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Between American drones and Taliban guns

I should have predicted it, but it was a surprise to me. I was not quite done being overwhelmed by my emotional reaction to the shooting by Taliban of the 15-year old activist for girls’ education Malala Yousufzai.

And then I found a meme circulating on Facebook that pitted Malala against the victims of US drone attacks. The argument ran thus: Why is there such a unanimous outcry against the shooting of this one girl, when numerous girls have been crippled and killed by American drones in Afghanistan? Why are the lives of drone victims so cheap, but the life of Malala so significant?

As the argument progressed, I heard such phrases as “the BBC blogger,” which portrayed Malala Yousufzai as something of a Western plant. If she was fighting for girls’ education against Taliban (who were against the US military presence), surely she was in favor of the US/West. The images of little Afghan girls in wheelchairs (victims of US drones) and the radiant face of Malala Yousufzai swiftly became pitted against each other in a nauseating battle of pawns.

The meme reads: “Do you know this girl? Have you seen her story on CNN or the BBC? Have you seen any breaking news about her on Geo, Dunya and Express? Have you updated your Facebook status to mention her? Have you seen any tweets about her? Have you ever heard that she was transported to hospital in an army helicopter? No, right? Yes, never – because she was wounded in a drone attack.”

I understand the reaction, on some level. In a college classroom, while discussing the injustice of the French headscarf ban, I heard someone challenge my focus on Western secularism by reminding me of the Taliban attack on Malala. I had been heartbroken over the attack, but suddenly, I found that I was being asked to perform my outrage, to prove that I wasn’t just opposed to secular, Western oppression of young girls but that I was similarly (or more) angered by sexist Muslims opposed to the education of girls.

It is true, of course, that there are plentiful spaces in Western discourse for anti-Muslim fundamentalist outrage. There is reason for suspicion of the ideological machinery that constantly attacks Muslims as sexist and opposed to girls’ education. The Western imperialist project continues to use girls and women as pawns against the Islamic threat.It is likewise true that the victims of drone attacks in Afghanistan and Pakistan are invisible, treated as collateral damage, yet embarrassing enough to be brushed under the carpet. Now we have virtual memes that actually shrug off such cases as that of Malala and challenge the so-called obsession of pro-Western discourse with gender equality.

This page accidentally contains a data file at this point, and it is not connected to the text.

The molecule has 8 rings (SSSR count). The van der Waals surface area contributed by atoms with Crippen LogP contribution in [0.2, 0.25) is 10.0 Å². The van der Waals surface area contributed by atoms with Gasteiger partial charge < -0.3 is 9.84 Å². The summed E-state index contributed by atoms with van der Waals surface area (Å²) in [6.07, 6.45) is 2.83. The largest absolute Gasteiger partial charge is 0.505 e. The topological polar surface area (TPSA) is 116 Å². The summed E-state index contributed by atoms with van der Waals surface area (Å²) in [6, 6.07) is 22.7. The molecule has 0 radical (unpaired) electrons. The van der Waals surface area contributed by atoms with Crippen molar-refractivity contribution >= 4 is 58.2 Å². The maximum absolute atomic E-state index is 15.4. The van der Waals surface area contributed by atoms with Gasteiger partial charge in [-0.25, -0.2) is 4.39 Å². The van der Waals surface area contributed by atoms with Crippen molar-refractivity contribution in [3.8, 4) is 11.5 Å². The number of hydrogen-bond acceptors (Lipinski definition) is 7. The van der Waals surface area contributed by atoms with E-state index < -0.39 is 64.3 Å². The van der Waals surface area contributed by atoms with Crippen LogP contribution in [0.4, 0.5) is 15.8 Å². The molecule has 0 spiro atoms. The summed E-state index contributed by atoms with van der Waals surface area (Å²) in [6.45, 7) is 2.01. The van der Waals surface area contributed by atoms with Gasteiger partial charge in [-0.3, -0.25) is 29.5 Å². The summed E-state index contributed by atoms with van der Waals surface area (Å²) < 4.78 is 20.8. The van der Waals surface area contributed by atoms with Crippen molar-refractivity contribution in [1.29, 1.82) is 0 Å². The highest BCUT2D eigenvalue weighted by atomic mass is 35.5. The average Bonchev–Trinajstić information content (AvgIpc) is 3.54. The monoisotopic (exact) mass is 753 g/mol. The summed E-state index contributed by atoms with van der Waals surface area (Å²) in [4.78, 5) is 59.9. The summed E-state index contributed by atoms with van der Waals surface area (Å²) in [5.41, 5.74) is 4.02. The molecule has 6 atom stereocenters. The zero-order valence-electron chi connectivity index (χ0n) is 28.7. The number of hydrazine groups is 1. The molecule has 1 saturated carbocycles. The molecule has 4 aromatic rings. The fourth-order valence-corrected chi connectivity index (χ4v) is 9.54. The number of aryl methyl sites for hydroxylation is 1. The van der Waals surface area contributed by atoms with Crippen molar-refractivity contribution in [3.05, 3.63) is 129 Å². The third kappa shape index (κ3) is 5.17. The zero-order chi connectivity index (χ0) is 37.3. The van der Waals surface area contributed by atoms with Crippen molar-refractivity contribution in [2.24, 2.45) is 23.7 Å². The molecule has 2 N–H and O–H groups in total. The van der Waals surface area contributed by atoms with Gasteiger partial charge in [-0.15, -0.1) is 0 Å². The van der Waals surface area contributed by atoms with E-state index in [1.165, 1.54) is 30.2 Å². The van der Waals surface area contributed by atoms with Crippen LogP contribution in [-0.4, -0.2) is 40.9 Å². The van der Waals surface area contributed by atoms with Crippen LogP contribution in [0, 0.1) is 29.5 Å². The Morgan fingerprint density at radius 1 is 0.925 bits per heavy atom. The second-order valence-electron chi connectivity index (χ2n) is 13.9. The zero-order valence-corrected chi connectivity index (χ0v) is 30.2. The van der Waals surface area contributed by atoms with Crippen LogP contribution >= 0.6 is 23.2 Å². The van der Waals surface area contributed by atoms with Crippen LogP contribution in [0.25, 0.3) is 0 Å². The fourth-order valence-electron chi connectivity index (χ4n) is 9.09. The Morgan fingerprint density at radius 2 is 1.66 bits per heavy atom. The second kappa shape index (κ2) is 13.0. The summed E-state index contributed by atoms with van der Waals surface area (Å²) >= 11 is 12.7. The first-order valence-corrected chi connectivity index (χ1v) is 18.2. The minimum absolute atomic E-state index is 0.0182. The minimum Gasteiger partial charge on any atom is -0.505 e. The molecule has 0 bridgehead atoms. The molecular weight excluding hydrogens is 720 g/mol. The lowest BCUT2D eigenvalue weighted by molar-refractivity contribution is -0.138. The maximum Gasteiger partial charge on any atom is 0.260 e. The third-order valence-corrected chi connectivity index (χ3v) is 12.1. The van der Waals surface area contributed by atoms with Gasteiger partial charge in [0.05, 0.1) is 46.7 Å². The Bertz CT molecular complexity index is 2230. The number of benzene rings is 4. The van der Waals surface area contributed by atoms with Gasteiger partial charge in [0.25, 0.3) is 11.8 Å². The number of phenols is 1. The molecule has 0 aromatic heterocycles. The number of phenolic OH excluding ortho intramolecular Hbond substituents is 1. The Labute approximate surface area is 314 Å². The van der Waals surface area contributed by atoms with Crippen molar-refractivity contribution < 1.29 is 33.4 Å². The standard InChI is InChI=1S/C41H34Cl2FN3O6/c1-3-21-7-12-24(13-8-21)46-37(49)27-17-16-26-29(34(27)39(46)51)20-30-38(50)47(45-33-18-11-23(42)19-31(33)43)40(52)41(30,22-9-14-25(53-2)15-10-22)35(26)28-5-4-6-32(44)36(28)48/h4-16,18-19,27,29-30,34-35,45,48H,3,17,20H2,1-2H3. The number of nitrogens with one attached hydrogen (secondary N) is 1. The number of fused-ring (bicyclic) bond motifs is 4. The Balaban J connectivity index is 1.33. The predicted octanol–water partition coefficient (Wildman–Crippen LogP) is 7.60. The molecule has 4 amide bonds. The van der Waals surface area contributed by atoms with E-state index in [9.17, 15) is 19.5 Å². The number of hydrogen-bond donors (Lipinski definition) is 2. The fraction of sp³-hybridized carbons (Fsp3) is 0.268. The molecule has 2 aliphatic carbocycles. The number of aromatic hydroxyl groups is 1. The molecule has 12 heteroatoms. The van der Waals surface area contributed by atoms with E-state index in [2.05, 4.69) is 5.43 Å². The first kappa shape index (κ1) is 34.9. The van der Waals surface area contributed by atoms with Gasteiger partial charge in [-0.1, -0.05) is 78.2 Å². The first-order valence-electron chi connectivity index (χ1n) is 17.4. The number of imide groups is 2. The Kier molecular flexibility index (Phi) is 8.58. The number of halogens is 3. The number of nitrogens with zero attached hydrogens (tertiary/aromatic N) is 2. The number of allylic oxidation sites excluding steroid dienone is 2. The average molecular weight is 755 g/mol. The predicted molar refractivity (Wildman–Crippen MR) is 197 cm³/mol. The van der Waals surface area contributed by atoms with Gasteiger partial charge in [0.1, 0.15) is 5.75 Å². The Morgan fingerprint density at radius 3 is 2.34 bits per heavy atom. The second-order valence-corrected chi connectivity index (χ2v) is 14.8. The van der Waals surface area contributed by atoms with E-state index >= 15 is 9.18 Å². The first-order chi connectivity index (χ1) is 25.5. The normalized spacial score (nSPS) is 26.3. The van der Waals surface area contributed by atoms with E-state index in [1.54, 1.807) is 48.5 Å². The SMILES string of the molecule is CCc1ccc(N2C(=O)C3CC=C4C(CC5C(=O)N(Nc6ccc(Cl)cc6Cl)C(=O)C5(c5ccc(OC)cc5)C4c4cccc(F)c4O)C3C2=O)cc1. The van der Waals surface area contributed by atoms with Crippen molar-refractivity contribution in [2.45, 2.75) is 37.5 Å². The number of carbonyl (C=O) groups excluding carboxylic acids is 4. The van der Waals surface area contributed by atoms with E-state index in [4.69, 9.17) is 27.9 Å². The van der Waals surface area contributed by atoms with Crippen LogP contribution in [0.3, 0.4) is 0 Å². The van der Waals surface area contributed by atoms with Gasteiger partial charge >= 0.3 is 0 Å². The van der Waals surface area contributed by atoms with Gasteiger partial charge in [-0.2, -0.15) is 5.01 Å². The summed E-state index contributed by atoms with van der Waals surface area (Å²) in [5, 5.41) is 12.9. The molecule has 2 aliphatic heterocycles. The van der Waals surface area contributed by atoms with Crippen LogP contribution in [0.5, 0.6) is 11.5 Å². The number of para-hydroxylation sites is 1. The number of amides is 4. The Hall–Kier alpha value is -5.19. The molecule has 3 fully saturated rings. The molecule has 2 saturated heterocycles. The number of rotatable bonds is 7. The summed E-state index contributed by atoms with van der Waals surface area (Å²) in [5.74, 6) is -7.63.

Of course there are ideological spaces where such groups as the Pakistani Taliban proclaim their opposition to Malala and the “secularism” and “enlightened moderation” that she allegedly preaches. If she blogs against the Taliban role, the argument runs, she is (quite successfully!) whipping up people’s emotions against the mujahideen, so she is against Shariah and a legitimate target for said mujahideen. Apparently, in this argument, Taliban=mujahideen=Shariah=Islam.

In such a climate of constant ideological tussle, the task of upholding equality and opposing oppression becomes charged with unintended meanings. American military and political agendas infect the framing of all postcolonial struggles and debates. And within postcolonial contexts, anti-imperialist agendas constantly hijack the struggles of girls, women, minorities, and the poor. If you are outraged about the treatment of Christians in Pakistan, you must be pro-American; if you are suspicious of gender activism, you must be pro-fundamentalist. Activism for girls’ education or anti-imperialist political activism? Which memes will you post at your Facebook page? Which will you choose?

Meantime, people in Afghanistan and tribal areas of Pakistan struggle to make lives of meaning and dignity. Between American drones and Taliban guns, forced to choose sides, they find themselves to be mere pawns – mere objects, mere jpegs in a Facebook meme.

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3 Comments

  1. Charong says:

    We have just started a kickstarter campaign to find support for our novel, Jahaada, which gives voice to Muslim-Americans. In the book, our main character, Musa, is the typical American dad, but after 9/11, the world only sees him as a Muslim.

    About Our Book:

    Raised in urban Jersey City, Musa is the typical American father, focused on his family and career. Yet after the tragedy of September 11, 2001 across the Hudson in New York City, his life has been plagued by distrust and racism toward his religion.

    As a Pakistani Muslim, he is constantly on the defensive with current events, co-workers and authority figures, until he meets Wasim, a doctor who becomes his confidant and mentor. However, this new friendship, which promises to lead him on a path of new piety, may be more dangerous than expected.

    Jahaada is a multi-layered psychological thriller of what it means to be a Muslim in contemporary America. Musa only wants the American dream for his family, but he ends up almost destroying those he loves the most.

    Please take a look at our kickstarter page to read the first few pages:

    http://www.kickstarter.com/projects/515380053/jahaada-a-novel

    Your website is one of the few places on the web that allows for open dialogue from Muslim perspectives. Would you be interested in interviewing us or allowing us to write up a guest blog post? We are halfway through writing the book, and we can talk about the struggles writing the book and what we hope to achieve.

    Thank you for your time.

    Best,
    Charong Chow
    Nomi Khan

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